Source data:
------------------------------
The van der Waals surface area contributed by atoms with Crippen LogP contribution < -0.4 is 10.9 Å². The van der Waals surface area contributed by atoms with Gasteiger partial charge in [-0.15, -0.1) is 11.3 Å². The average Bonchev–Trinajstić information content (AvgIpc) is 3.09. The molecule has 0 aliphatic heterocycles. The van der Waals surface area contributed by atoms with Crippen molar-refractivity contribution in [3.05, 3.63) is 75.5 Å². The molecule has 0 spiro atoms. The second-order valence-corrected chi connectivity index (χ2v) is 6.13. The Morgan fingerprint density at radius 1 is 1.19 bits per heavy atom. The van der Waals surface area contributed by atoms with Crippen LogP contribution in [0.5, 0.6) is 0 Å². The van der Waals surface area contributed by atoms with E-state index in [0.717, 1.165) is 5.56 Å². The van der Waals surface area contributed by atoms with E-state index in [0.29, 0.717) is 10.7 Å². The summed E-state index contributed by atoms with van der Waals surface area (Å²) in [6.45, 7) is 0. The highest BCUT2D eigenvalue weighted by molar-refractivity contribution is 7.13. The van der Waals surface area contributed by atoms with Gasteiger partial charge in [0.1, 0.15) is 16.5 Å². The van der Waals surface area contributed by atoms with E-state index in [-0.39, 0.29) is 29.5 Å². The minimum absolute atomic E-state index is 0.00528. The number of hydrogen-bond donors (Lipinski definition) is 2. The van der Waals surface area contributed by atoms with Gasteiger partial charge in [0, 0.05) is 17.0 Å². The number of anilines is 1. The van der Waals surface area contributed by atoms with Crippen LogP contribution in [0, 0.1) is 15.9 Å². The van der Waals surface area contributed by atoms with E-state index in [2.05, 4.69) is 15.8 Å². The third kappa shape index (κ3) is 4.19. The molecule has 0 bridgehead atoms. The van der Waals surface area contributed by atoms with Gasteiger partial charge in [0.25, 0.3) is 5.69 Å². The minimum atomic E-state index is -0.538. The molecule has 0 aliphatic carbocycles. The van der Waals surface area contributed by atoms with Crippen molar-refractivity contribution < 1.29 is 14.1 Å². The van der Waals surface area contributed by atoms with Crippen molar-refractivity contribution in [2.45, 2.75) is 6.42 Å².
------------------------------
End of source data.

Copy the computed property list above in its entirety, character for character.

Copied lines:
The van der Waals surface area contributed by atoms with Crippen LogP contribution < -0.4 is 10.9 Å². The van der Waals surface area contributed by atoms with Gasteiger partial charge in [-0.15, -0.1) is 11.3 Å². The average Bonchev–Trinajstić information content (AvgIpc) is 3.09. The molecule has 0 aliphatic heterocycles. The van der Waals surface area contributed by atoms with Crippen molar-refractivity contribution in [3.05, 3.63) is 75.5 Å². The molecule has 0 spiro atoms. The second-order valence-corrected chi connectivity index (χ2v) is 6.13. The Morgan fingerprint density at radius 1 is 1.19 bits per heavy atom. The van der Waals surface area contributed by atoms with Crippen LogP contribution in [0.5, 0.6) is 0 Å². The van der Waals surface area contributed by atoms with E-state index in [0.717, 1.165) is 5.56 Å². The van der Waals surface area contributed by atoms with E-state index in [0.29, 0.717) is 10.7 Å². The summed E-state index contributed by atoms with van der Waals surface area (Å²) in [6.45, 7) is 0. The highest BCUT2D eigenvalue weighted by molar-refractivity contribution is 7.13. The van der Waals surface area contributed by atoms with Gasteiger partial charge in [0.1, 0.15) is 16.5 Å². The van der Waals surface area contributed by atoms with E-state index in [-0.39, 0.29) is 29.5 Å². The minimum absolute atomic E-state index is 0.00528. The number of hydrogen-bond donors (Lipinski definition) is 2. The van der Waals surface area contributed by atoms with Gasteiger partial charge in [0, 0.05) is 17.0 Å². The number of anilines is 1. The van der Waals surface area contributed by atoms with Crippen LogP contribution in [0, 0.1) is 15.9 Å². The van der Waals surface area contributed by atoms with E-state index in [2.05, 4.69) is 15.8 Å². The third kappa shape index (κ3) is 4.19. The molecule has 0 bridgehead atoms. The van der Waals surface area contributed by atoms with Gasteiger partial charge in [0.25, 0.3) is 5.69 Å². The minimum atomic E-state index is -0.538. The molecule has 0 aliphatic carbocycles. The van der Waals surface area contributed by atoms with Crippen molar-refractivity contribution < 1.29 is 14.1 Å². The van der Waals surface area contributed by atoms with Crippen molar-refractivity contribution in [2.45, 2.75) is 6.42 Å².